Somerville’s latest public art installation is designed to get everybody talking.
“The Conversation,” a six-story LED screen hanging on the facade of 455 Grand Union Boulevard in Assembly Row, depicts three heads — one facing forward, one right, and one left — that are canvasses for digital artwork by local and regional residents.
The piece went live at 1 p.m. on Aug. 24 with the work of five artists: Studio HHH led by Vanessa Till Hooper — which also selected the pieces for display — Pamela Hersch, Callie Chapman, Zebbler, and Bruce Rosenbaum. Hooper said when looking for regional artists to feature, they opted for those with LED content experience, resulting in a series of slow-moving, vivid, saturated works of digital art.
The main piece of content created by Studio HHH, also called “The Conversation,” features soundless videos of Somerville and Cambridge residents who the studio recorded on an outdoor film set as they actively listened to others.
“We’re at this state of the world where we feel like more conversation is really essential,” said Hooper. “We take a little bit of each other away when you have a meaningful conversation or meaningful exchange.”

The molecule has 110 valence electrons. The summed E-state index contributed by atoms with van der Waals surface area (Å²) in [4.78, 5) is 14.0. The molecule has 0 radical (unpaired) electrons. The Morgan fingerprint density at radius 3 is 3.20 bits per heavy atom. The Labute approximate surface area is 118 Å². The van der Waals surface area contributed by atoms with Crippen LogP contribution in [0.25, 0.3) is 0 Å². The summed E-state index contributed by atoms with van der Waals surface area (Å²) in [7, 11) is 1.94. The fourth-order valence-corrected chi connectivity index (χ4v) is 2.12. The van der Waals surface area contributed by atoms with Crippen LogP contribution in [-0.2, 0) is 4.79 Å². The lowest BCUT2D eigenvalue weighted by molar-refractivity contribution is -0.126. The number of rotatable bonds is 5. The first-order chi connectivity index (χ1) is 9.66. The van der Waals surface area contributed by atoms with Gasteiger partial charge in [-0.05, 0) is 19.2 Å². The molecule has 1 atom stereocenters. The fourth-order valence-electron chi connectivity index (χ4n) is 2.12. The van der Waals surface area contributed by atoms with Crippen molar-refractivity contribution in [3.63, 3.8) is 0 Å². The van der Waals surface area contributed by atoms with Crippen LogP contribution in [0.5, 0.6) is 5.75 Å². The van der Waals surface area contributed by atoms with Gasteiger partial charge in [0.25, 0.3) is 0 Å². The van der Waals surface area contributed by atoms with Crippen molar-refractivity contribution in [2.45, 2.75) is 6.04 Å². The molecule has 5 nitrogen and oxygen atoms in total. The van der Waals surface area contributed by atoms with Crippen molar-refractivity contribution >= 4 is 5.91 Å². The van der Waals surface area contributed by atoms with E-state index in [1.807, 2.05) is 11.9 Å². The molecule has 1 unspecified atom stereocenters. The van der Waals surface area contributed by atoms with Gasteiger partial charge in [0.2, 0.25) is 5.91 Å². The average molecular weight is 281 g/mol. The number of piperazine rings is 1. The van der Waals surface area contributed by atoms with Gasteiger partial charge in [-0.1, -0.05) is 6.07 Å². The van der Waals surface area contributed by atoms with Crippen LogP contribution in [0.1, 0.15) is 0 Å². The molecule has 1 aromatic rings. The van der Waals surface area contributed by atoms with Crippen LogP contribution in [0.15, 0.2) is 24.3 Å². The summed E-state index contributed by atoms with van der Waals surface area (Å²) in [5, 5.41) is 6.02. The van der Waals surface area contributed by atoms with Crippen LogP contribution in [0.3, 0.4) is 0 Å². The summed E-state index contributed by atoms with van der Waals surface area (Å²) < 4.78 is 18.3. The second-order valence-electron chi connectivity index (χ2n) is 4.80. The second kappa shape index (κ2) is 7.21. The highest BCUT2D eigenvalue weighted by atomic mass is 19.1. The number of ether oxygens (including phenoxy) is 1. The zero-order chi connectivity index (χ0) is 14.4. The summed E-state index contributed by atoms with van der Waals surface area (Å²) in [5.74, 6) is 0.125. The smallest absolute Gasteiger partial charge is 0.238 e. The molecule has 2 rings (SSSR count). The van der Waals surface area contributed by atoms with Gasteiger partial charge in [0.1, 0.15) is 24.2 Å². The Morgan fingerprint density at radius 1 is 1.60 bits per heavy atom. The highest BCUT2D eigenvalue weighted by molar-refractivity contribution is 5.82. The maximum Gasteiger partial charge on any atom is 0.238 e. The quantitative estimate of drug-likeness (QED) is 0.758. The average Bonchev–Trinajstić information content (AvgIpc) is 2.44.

The digital canvas, Hooper said, is rotating, meaning different selections of the content will play at different times of day in different orders, with new art being introduced and old ones being phased out periodically.
“The message that I would really want people to see is that this is about them — It’s about everyday folks,” Hooper said. “I want this canvas to feel accessible, and of the community, for the community.”
“The Conversation” was commissioned by Federal Realty, which owns the building that serves as its facade. First conceived in 2019, “The Conversation” was a collaboration with Design Communication Ltd, which handled the fabrication and technology integration; Street-Works Studio, which dealt with the urban planning element; and Daktronics, which worked with the LED technology. Federal Realty used the Boston-based nighttime ILLUMINUS festival — of which Hooper is the creative director — as inspiration for the project.
“There’s all sorts of possibilities with the screen that allowed us to tap into what makes Somerville unique, interesting, and cool,” said John Flaherty, development manager at Federal Realty. “Empty storefronts are not what we’re looking for. Any way we can get some art in there and liven up the neighborhood, we will.”
Both Hooper and Flaherty said they hope the installation serves as a force of placemaking for Assembly Row.
“For the community of Somerville to be able to identify as a place where big art happens, a place where artists are invited to create exciting, forward-looking artwork, that is cutting-edge, and that makes a statement, all of those things have a different kind of impact than just creating large buildings or gathering spaces,” Hooper said.